As a recent high school grad who has struggled with decision making since day one, I can confidently say that pursuing an out-of-state, 4-year university was one of the best decisions I have made to this day. No matter the consequences I may face when I reach my 30s, being swallowed whole by the student debt crisis in America, I'm overly satisfied by my choice.
There were many criticisms I faced as I made my decision to go to an out-of-state university. My friends would tell me it wasn't worth it, that I would miss home too much, and I'd be too lonely going to a school where I knew absolutely no one from my hometown.
My parents would constantly remind me about the amount of loans I'd be taking out, how I would not be traveling home on weekends because it's too far away to come pick me up, and most importantly, craving my mom's homemade food. I would have to stick it out until Thanksgiving because that was the soonest I'd be home after moving into the dorms mid-August.
However, I didn't let the critics of my decision stop me from pursuing what I wanted. I realized I could not let their opinions weigh me down from following the path I wanted to take.
The decision to go to a school further from home than my peers, spending more money on my education, and overall going to a place where I was a stranger was a solely up to me. Quickly, I learned that the only person who should be dictating the most important decisions in my life was me. As an individual in a society that's filled with a range of careers, and personalities, only you know what's best to make yourself successful.
Going out-of-state was a completely eye-opening experience. Getting away from the cliche hometown "blues", as some may call it, forced me to realize there was another world out there that appeared to be a complete change of scenery from the familiar, close-knit small rural town I grew up in.
Growing up in a small town led me to admire and envy those who could successfully "get out" and start their lives in a brand new atmosphere (the city, perhaps?). Many a time, kids my age from where I grew up either get stuck and never leave the town or end up at the same college as the majority of the people they graduated with.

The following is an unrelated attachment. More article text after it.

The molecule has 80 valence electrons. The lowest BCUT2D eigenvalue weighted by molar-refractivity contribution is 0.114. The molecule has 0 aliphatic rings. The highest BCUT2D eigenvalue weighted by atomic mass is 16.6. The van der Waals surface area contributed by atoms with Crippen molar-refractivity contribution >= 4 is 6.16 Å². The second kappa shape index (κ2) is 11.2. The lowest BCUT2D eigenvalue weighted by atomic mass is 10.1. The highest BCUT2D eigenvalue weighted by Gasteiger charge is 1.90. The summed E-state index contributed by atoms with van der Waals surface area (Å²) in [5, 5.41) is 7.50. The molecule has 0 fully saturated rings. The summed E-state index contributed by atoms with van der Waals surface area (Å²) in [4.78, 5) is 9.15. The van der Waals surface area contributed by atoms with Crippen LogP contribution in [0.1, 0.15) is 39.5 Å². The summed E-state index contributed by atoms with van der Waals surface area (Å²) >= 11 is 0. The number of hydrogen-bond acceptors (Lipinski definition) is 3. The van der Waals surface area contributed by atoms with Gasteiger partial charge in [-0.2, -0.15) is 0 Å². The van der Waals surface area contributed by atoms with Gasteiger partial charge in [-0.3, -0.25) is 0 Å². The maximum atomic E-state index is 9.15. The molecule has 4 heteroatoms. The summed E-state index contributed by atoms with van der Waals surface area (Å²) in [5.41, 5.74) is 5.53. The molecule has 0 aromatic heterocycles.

Now, don't get me wrong, there is nothing wrong with wanting to sustain the comfort of going off to college with kids you've known since fifth grade. On the other hand, however, you have to take a minute, step back, and think when the right time to move on actually is. For me, that was way before I even graduated. I wanted to move on from the small town the second senior year hit; senioritis much?
I idealized the thought of starting over. I wanted a fresh start with a brand new group of people, and coming so far from home was the perfect way to fulfill that. By successfully networking before college, utilizing social media to make friends, and even taking the chance to visit campus a decent number of times before moving in, I didn't feel so much as a stranger coming into college. Instead, I felt like I was coming home.
Honestly, right now as the first semester is coming to a close, I think I consider my university as more of a home than I ever thought the town I grew up in to be.
People say that choosing to go to college in another state is something that you'll regret, but for me, the outcome was completely the opposite. Of course, there were anxieties that I had to bear with as I made the transition from high school to college, as everyone does, but I can say that none of them ever revolved around the question, "Did I choose the right school for me?"
Deciding to pay the extra money to come out-of-state was definitely worth it. I could not picture myself attending any of the schools in my home state (I still can't), and I think that choosing a school over state lines was more beneficial than detrimental.
To anyone on the fence about whether or not to simply commit and send in the first tuition payment to an out-of-state school- do it. If you're afraid of being too far from home or anxious that you'll be walking in blind by not having any of your high school friends making the journey with you, don't let that be the factor that causes you to shy away.
The aftermath of my decision to come out-of-state has brought nothing but memories I'll be nostalgic for in the future and a world of opportunities. I knew the university I chose was the right one for me, regardless of the location, and I did not let anyone prevent me from following what my heart truly wanted. I didn't second guess myself. Surprisingly, I am exactly where I'm supposed to be.
Everything happens for a reason.